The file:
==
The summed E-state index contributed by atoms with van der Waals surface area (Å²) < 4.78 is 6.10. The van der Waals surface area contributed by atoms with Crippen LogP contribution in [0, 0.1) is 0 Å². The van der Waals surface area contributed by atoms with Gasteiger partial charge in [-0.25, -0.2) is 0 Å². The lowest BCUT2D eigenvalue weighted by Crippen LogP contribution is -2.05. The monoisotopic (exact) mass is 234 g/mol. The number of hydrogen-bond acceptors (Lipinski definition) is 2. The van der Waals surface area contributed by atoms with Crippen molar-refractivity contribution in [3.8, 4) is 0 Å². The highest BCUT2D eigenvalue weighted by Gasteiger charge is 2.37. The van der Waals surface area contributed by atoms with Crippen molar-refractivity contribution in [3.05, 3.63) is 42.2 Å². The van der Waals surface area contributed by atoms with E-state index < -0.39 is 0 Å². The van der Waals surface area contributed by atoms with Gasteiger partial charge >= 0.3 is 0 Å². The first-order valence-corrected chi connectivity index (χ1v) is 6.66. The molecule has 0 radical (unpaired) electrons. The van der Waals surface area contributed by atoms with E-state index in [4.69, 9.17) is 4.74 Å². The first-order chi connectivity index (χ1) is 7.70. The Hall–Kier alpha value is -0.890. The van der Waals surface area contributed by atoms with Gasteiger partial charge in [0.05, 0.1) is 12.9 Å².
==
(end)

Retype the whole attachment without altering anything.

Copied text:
The summed E-state index contributed by atoms with van der Waals surface area (Å²) < 4.78 is 6.10. The van der Waals surface area contributed by atoms with Crippen LogP contribution in [0, 0.1) is 0 Å². The van der Waals surface area contributed by atoms with Gasteiger partial charge in [-0.25, -0.2) is 0 Å². The lowest BCUT2D eigenvalue weighted by Crippen LogP contribution is -2.05. The monoisotopic (exact) mass is 234 g/mol. The number of hydrogen-bond acceptors (Lipinski definition) is 2. The van der Waals surface area contributed by atoms with Crippen molar-refractivity contribution in [3.8, 4) is 0 Å². The highest BCUT2D eigenvalue weighted by Gasteiger charge is 2.37. The van der Waals surface area contributed by atoms with Crippen molar-refractivity contribution in [3.05, 3.63) is 42.2 Å². The van der Waals surface area contributed by atoms with E-state index < -0.39 is 0 Å². The van der Waals surface area contributed by atoms with Gasteiger partial charge >= 0.3 is 0 Å². The first-order valence-corrected chi connectivity index (χ1v) is 6.66. The molecule has 0 radical (unpaired) electrons. The van der Waals surface area contributed by atoms with E-state index in [4.69, 9.17) is 4.74 Å². The first-order chi connectivity index (χ1) is 7.70. The Hall–Kier alpha value is -0.890. The van der Waals surface area contributed by atoms with Gasteiger partial charge in [0.05, 0.1) is 12.9 Å².